A Myanmar military court has sentenced US journalist and managing editor of online site Frontier Myanmar Danny Fenster (37) to 11 years in jail for breaching immigration law, unlawful association and encouraging dissent against the military.
Fenster was slapped with two additional charges of sedition and terrorism earlier this week. He was detained at the Yangon international airport by the military in May and was one of the hundred local journalists detained since a military coup in February.
American journalist Danny Fenster was sentenced to 11 years in prison in Myanmar, his magazine said, describing the sentence as ‘the harshest possible under the law’ https://t.co/DeKzKSU35m pic.twitter.com/Ij2A5koCDr— Reuters (@Reuters) November 12, 2021
The journalist’s trial on the new charges will begin on November 16. As per Fenster’s employer, he has received a three-year sentence for the incitement charge, three years for the unlawful association charge and five years for the immigration charge.
‘Trial took place behind closed doors’
As per a BBC report, Fenster’s trial took place behind closed doors, inside Insein prison, where he and many of those detained are held. Allegedly, the charges pressed against Fenster are ‘absurd’ and ‘unclear.’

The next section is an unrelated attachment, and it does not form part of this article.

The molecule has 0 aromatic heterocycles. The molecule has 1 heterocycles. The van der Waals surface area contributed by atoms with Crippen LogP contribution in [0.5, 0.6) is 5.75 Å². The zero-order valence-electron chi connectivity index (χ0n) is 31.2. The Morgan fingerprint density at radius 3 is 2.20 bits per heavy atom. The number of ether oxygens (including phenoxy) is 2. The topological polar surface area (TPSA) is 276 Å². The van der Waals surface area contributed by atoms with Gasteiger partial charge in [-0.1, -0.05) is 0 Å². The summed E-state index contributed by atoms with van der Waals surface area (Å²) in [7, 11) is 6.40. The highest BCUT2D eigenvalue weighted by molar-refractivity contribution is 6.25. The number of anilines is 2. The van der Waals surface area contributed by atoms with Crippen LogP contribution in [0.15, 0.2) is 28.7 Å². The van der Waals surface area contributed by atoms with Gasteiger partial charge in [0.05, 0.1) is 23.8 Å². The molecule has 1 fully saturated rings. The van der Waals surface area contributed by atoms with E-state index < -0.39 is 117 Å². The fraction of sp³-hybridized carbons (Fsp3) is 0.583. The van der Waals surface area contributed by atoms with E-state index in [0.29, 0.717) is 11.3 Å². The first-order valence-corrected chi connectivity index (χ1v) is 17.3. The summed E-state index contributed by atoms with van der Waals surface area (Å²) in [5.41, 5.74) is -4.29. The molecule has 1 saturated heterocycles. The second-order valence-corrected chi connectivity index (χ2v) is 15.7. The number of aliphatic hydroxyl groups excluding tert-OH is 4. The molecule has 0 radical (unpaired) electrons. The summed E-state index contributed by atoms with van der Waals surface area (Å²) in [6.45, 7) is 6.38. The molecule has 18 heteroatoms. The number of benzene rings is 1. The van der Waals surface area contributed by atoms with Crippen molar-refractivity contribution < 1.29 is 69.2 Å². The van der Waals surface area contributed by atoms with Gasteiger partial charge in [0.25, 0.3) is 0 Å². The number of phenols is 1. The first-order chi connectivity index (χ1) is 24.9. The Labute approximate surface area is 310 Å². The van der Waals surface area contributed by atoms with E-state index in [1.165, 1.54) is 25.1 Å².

As per the news site, “The charges were all based on the allegation that he was working for banned media outlet Myanmar Now. Danny had resigned from Myanmar Now in July 2020 and joined Frontier the following month, so at the time of his arrest in May 2021 he had been working with Frontier for more than nine months.”
‘Hard to see Biden administration soften its stance’
Jonathan Head, BBC’s South East Asia Correspondent in his analysis claimed that the US administration has softened its stance to get Fenster out.
“Perhaps the military is hoping for a gesture, a photo-op with a US official; friendless and isolated, the junta might consider that a worthwhile prize for releasing him,” wrote Head.
In February this year, the Myanmar Army had staged a coup and declared it had taken control of the country for one year under a state of emergency.
The Myanmar military’s intervention came after weeks of continued friction between the country’s military, which ruled the country for over five decades, and the civilian government over allegations of irregularities in November’s elections.
Since the coup, at least 1,178 people have been killed and 7,355 arrested, charged or sentenced in a crackdown on dissent.